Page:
Ya'an Earthquake: 1 according to the China Earthquake Networks Center, the Ya'an Earthquake occurred at 8:02, April 20, 2013 (Beijing time). The epicenter was located in Lushan County, Ya'an City (30.3N, 103.0E), at a depth of 13 km, and the earthquake had a magnitude of 7.0. As of 10:00, April 24, 2013, 4045 aftershocks occurred, among which 103 were above magnitude 3, with the biggest being 5.7. An area of 12500 km2 around the epicenter was affected, involving 1.52 million people. According to the China Earthquake Administration, the earthquake caused 196 people dead, 21 missing and 11470 injured as of 14:30, April 24. Figure 1 shows the location of earthquake occurrence.
Location of Ya'an Earthquake
Sina-Weibo, 2 an information sharing and exchange platform that provides entertainment, leisure, and other life services for the public, was launched in August 2009. By the end of March 2013, Sina-Weibo had a number of 536 million registered users, with an annual increase rate of 6.6%, and the number of its daily active users increased to 49.8 million, by 7.8% as of the end of 2012. Sina-Weibo provides timely updates about earthquake disasters. It is a platform where users are free to make searches and queries, where government bodies can post dynamic information about security and rescue, where the public can communicate to express their feelings, such as blessing, sadness, anger, anxiety, etc., and where users can propose to the government actions to be taken. Figure 2 shows some earthquake information at Sina-Weibo.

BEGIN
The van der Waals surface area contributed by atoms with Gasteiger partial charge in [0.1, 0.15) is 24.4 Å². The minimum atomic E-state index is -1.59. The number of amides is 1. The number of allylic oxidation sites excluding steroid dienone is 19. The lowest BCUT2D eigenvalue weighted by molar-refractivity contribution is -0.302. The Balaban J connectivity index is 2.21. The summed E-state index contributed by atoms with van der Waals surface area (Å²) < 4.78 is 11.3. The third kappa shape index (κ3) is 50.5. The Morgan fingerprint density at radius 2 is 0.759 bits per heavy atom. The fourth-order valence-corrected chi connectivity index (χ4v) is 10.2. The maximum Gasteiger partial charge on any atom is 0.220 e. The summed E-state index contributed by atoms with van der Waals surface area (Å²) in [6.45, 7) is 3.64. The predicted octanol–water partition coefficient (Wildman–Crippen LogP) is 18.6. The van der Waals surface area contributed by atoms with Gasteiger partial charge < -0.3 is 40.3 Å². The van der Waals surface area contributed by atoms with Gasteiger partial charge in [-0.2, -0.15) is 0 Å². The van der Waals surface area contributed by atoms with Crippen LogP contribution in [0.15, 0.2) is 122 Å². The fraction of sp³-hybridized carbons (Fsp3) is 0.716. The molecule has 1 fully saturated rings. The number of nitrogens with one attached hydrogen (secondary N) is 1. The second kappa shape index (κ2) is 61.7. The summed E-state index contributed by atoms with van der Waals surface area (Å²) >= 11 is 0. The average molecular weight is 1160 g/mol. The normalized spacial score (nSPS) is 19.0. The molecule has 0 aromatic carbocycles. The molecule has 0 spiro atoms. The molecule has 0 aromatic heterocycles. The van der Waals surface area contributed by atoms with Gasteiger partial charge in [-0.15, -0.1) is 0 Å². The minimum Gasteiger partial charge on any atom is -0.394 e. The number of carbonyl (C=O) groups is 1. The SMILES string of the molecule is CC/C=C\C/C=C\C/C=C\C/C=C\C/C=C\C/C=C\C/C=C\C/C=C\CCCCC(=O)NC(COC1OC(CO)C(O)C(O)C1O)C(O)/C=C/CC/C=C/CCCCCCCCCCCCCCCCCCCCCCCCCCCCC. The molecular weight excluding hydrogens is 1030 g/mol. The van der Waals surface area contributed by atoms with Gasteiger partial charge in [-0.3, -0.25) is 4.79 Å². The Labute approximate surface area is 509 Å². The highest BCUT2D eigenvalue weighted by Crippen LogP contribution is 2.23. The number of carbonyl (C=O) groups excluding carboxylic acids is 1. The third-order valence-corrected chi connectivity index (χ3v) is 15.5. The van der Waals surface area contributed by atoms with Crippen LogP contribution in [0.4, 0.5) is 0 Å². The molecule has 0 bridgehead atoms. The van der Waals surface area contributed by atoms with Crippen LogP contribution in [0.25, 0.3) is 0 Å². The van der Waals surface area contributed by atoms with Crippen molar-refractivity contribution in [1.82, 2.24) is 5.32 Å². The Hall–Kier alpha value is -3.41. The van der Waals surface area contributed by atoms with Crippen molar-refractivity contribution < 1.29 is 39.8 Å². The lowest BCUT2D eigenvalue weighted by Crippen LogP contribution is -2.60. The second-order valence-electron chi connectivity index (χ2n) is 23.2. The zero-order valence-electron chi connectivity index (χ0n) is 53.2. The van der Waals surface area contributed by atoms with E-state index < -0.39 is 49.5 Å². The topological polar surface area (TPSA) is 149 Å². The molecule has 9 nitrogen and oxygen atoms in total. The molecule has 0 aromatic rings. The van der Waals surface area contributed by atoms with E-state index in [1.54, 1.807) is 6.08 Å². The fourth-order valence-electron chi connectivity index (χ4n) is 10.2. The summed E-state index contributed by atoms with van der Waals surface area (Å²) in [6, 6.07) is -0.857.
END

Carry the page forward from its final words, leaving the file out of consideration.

Earthquake information obtained from Sina-Weibo
There is growing evidence8–11 that the public would look for disaster information most intensively during a certain period of time after its occurrence, irrespective of the sources.3,6 As citizens can both access and post disaster information at open social platforms, such information constitutes a key part of effective responses to a major disaster.
On this aspect, research abroad goes earlier than the domestic. Glaser et al.4 analyzed Twitter data during the 2007 California Wildfires. Vieweg et al.5 researched on Twitter data for the 2009 Red River Floods and the 2009 Oklahoma Grassfires. It can be seen that Twitter has already been an effective channel for real-time updates. In China, scholars also studied the application of microblogs in formulating disaster response. Qu et al.6 analyzed people's responses to the 2008 Sichuan Earthquake based on Tianya Forum data, and Qu et at.7 analyzed people's responses to the 2010 Yushu Earthquake based on Sina-Weibo microblogs.